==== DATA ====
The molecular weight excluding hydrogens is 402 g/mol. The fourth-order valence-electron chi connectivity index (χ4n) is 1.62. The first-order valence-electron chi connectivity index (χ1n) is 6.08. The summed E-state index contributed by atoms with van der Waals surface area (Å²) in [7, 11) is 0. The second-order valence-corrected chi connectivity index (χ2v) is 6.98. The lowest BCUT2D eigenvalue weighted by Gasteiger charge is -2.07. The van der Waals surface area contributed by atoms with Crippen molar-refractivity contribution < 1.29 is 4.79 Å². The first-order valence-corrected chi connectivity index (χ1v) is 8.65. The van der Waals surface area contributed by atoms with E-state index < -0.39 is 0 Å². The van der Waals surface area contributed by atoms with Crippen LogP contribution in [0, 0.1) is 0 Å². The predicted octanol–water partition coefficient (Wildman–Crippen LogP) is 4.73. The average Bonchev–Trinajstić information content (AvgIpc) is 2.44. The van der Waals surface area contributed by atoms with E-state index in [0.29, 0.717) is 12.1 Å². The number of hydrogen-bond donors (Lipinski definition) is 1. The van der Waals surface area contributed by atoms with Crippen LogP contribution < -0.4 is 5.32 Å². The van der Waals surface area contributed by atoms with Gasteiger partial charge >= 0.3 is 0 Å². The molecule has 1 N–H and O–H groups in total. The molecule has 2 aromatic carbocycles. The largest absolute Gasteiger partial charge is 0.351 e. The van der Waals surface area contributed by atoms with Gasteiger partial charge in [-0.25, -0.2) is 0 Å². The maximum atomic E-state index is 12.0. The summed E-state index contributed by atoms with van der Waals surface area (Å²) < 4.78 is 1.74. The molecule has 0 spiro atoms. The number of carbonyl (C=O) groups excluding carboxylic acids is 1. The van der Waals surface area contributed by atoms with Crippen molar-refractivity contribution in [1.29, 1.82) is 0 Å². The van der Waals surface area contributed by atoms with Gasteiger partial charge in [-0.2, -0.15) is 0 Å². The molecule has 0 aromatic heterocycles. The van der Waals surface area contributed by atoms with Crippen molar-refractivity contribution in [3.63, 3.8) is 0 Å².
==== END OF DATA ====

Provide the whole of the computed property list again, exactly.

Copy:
The molecular weight excluding hydrogens is 402 g/mol. The fourth-order valence-electron chi connectivity index (χ4n) is 1.62. The first-order valence-electron chi connectivity index (χ1n) is 6.08. The summed E-state index contributed by atoms with van der Waals surface area (Å²) in [7, 11) is 0. The second-order valence-corrected chi connectivity index (χ2v) is 6.98. The lowest BCUT2D eigenvalue weighted by Gasteiger charge is -2.07. The van der Waals surface area contributed by atoms with Crippen molar-refractivity contribution < 1.29 is 4.79 Å². The first-order valence-corrected chi connectivity index (χ1v) is 8.65. The van der Waals surface area contributed by atoms with E-state index < -0.39 is 0 Å². The van der Waals surface area contributed by atoms with Crippen LogP contribution in [0, 0.1) is 0 Å². The predicted octanol–water partition coefficient (Wildman–Crippen LogP) is 4.73. The average Bonchev–Trinajstić information content (AvgIpc) is 2.44. The van der Waals surface area contributed by atoms with E-state index in [0.29, 0.717) is 12.1 Å². The number of hydrogen-bond donors (Lipinski definition) is 1. The van der Waals surface area contributed by atoms with Crippen LogP contribution < -0.4 is 5.32 Å². The van der Waals surface area contributed by atoms with Gasteiger partial charge >= 0.3 is 0 Å². The molecule has 1 N–H and O–H groups in total. The molecule has 2 aromatic carbocycles. The largest absolute Gasteiger partial charge is 0.351 e. The van der Waals surface area contributed by atoms with Gasteiger partial charge in [-0.25, -0.2) is 0 Å². The maximum atomic E-state index is 12.0. The summed E-state index contributed by atoms with van der Waals surface area (Å²) < 4.78 is 1.74. The molecule has 0 spiro atoms. The number of carbonyl (C=O) groups excluding carboxylic acids is 1. The van der Waals surface area contributed by atoms with Crippen molar-refractivity contribution in [1.29, 1.82) is 0 Å². The van der Waals surface area contributed by atoms with Gasteiger partial charge in [-0.2, -0.15) is 0 Å². The molecule has 0 aromatic heterocycles. The van der Waals surface area contributed by atoms with Crippen molar-refractivity contribution in [3.63, 3.8) is 0 Å².